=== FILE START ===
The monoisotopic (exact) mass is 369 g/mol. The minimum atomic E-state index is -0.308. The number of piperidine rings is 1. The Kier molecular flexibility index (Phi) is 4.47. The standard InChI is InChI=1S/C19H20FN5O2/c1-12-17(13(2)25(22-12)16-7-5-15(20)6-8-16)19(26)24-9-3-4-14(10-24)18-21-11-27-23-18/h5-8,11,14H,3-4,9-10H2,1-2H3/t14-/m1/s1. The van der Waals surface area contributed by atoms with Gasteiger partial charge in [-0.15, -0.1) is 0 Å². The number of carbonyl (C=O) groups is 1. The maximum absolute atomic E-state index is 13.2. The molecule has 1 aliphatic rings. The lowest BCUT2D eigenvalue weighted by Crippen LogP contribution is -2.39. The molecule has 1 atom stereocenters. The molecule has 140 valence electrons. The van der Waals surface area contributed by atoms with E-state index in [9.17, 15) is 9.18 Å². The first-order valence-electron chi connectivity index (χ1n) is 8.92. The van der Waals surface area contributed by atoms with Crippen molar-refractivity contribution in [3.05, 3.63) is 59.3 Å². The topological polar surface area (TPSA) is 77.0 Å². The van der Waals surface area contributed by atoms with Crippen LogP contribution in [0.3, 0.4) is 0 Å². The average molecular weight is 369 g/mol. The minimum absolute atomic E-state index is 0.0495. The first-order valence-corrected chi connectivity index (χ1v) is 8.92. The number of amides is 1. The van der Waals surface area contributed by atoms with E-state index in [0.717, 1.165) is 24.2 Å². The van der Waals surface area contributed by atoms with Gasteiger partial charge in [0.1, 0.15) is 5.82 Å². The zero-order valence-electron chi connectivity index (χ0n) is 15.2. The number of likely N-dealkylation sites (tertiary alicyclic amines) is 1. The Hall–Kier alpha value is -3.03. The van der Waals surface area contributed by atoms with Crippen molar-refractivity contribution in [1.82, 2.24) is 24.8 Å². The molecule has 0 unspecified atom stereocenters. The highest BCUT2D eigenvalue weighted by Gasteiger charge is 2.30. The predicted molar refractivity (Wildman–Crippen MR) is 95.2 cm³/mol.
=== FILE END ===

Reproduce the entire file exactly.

The monoisotopic (exact) mass is 369 g/mol. The minimum atomic E-state index is -0.308. The number of piperidine rings is 1. The Kier molecular flexibility index (Phi) is 4.47. The standard InChI is InChI=1S/C19H20FN5O2/c1-12-17(13(2)25(22-12)16-7-5-15(20)6-8-16)19(26)24-9-3-4-14(10-24)18-21-11-27-23-18/h5-8,11,14H,3-4,9-10H2,1-2H3/t14-/m1/s1. The van der Waals surface area contributed by atoms with Gasteiger partial charge in [-0.15, -0.1) is 0 Å². The number of carbonyl (C=O) groups is 1. The maximum absolute atomic E-state index is 13.2. The molecule has 1 aliphatic rings. The lowest BCUT2D eigenvalue weighted by Crippen LogP contribution is -2.39. The molecule has 1 atom stereocenters. The molecule has 140 valence electrons. The van der Waals surface area contributed by atoms with E-state index in [9.17, 15) is 9.18 Å². The first-order valence-electron chi connectivity index (χ1n) is 8.92. The van der Waals surface area contributed by atoms with Crippen molar-refractivity contribution in [3.05, 3.63) is 59.3 Å². The topological polar surface area (TPSA) is 77.0 Å². The van der Waals surface area contributed by atoms with Crippen LogP contribution in [0.3, 0.4) is 0 Å². The average molecular weight is 369 g/mol. The minimum absolute atomic E-state index is 0.0495. The first-order valence-corrected chi connectivity index (χ1v) is 8.92. The number of amides is 1. The van der Waals surface area contributed by atoms with E-state index in [0.717, 1.165) is 24.2 Å². The van der Waals surface area contributed by atoms with Gasteiger partial charge in [0.1, 0.15) is 5.82 Å². The zero-order valence-electron chi connectivity index (χ0n) is 15.2. The number of likely N-dealkylation sites (tertiary alicyclic amines) is 1. The Hall–Kier alpha value is -3.03. The van der Waals surface area contributed by atoms with Crippen molar-refractivity contribution in [1.82, 2.24) is 24.8 Å². The molecule has 0 unspecified atom stereocenters. The highest BCUT2D eigenvalue weighted by Gasteiger charge is 2.30. The predicted molar refractivity (Wildman–Crippen MR) is 95.2 cm³/mol.